Employees don't know if they'll be laid off or not. These organizations often undergo massive reorganization. There are many opportunities for those with timely, specialized skills. Examples are savings and loans, large car companies, etc.

Understanding the Culture of Your Organization

Quite often, a leader has a very good sense of the culture of their organization. They just haven’t made that sense conscious to the extent that they can effectively learn from, and lead within, the culture.

Different people in the same organization can have different perceptions of the culture of the organization. This is especially true regarding the different perceptions between the top and bottom levels of the organization. For example, the Chief Executive may view the organization as being highly focused, well organized and even rather formal. On the other hand, the receptionist might view the organization as being confused, disorganized and, sometimes, even rude.

Here are some basic guidelines to help a leader assess the culture of their organization.

  1. Understand some of the major types of cultures. There are a number of research efforts that have produced lists of different types of culture. You can start by reviewing the very short list in the previous subsection, Major Types of Cultures.
  2. Describe the culture of your organization. Consider what you see and hear, not what you feel and think. Answer the following questions.
    a. Who seems to be accepted and who doesn’t? What is it about those who are accepted as compared to those who aren’t?
    b. What kinds of behaviors get rewarded? For example, getting along? Getting things done? Other behaviors?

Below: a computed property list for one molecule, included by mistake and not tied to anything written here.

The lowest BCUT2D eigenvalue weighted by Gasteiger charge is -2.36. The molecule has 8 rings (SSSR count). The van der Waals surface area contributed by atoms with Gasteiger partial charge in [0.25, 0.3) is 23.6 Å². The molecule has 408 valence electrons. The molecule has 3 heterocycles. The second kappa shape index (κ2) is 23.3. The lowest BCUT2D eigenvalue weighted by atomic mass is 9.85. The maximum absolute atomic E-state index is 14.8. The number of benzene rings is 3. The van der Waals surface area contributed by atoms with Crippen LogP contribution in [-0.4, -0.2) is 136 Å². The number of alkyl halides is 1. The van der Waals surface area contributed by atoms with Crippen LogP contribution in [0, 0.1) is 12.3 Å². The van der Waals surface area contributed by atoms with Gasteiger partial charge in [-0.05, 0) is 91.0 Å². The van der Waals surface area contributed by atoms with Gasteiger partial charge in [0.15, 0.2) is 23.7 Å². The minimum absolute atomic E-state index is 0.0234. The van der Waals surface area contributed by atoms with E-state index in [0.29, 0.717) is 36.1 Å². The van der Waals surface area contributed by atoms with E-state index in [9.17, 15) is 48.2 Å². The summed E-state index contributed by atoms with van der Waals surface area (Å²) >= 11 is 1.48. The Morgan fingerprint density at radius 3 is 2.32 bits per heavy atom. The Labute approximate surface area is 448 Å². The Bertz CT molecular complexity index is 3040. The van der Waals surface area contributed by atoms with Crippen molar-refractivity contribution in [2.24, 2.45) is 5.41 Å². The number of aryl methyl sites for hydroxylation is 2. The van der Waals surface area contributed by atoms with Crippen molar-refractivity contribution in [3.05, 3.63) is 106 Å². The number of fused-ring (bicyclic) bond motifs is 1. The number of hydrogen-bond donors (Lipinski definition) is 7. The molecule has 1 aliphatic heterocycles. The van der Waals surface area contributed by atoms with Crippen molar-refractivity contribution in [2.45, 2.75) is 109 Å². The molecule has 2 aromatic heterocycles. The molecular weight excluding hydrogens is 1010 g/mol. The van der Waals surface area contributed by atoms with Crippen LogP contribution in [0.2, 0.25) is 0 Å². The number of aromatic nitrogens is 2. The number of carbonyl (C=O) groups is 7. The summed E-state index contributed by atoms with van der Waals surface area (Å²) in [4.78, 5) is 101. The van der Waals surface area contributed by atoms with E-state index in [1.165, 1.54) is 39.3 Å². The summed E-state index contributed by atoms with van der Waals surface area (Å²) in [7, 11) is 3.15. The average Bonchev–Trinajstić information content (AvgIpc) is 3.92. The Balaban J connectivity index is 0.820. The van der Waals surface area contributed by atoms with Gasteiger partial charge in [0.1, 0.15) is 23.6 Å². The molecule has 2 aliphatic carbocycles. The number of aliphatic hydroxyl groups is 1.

c. What does management pay the most attention to? For example, problems? Successes? Crises? Other behaviors?
    d. How are decisions made? For example, by one person? Discussion and consensus? Are decisions made at all?

Note that there may not be close alignment between what the organization says it values (for example, creativity, innovation, team-building) as compared to what you’re actually seeing (for example, conformity, individualism). This disparity is rather common in organizations. You might explain this disparity to other leaders in the organization. An ideal time to address this disparity is when developing a values statement during the strategic planning process.

Changing Culture of an Organization

There are four primary ways to influence the culture of an organization.

  1. Emphasize what’s important. This includes widely communicating goals of the organization, posting the mission statement on the wall, talking about accomplishments and repeating what you want to see in the workplace.
  2. Reward employees whose behaviors reflect what’s important.
  3. Discourage behaviors that don’t reflect what’s important. There is no need to punish or cause prolonged discomfort. Rather, you want to dissuade the employee from continuing unwanted behaviors by giving them constructive feedback, verbal warnings, written warnings, or firing them.
  4. Model the behaviors that you want to see in the workplace. This is perhaps the most powerful way to influence behaviors in the workplace. For example, if you want to see more teamwork among your employees, then involve yourself in teams more often.

Here are several articles with guidelines about changing the culture of an organization.

Cultural Change That Sticks
How to Change Your Culture
What Creates Cultural Changes?
How Do You Change an Organizational Culture?
Does Your Culture Match Your Business Model?
Six Things Your CEO Should Know About Corporate Core Values
Why Organizational Innovation is So Difficult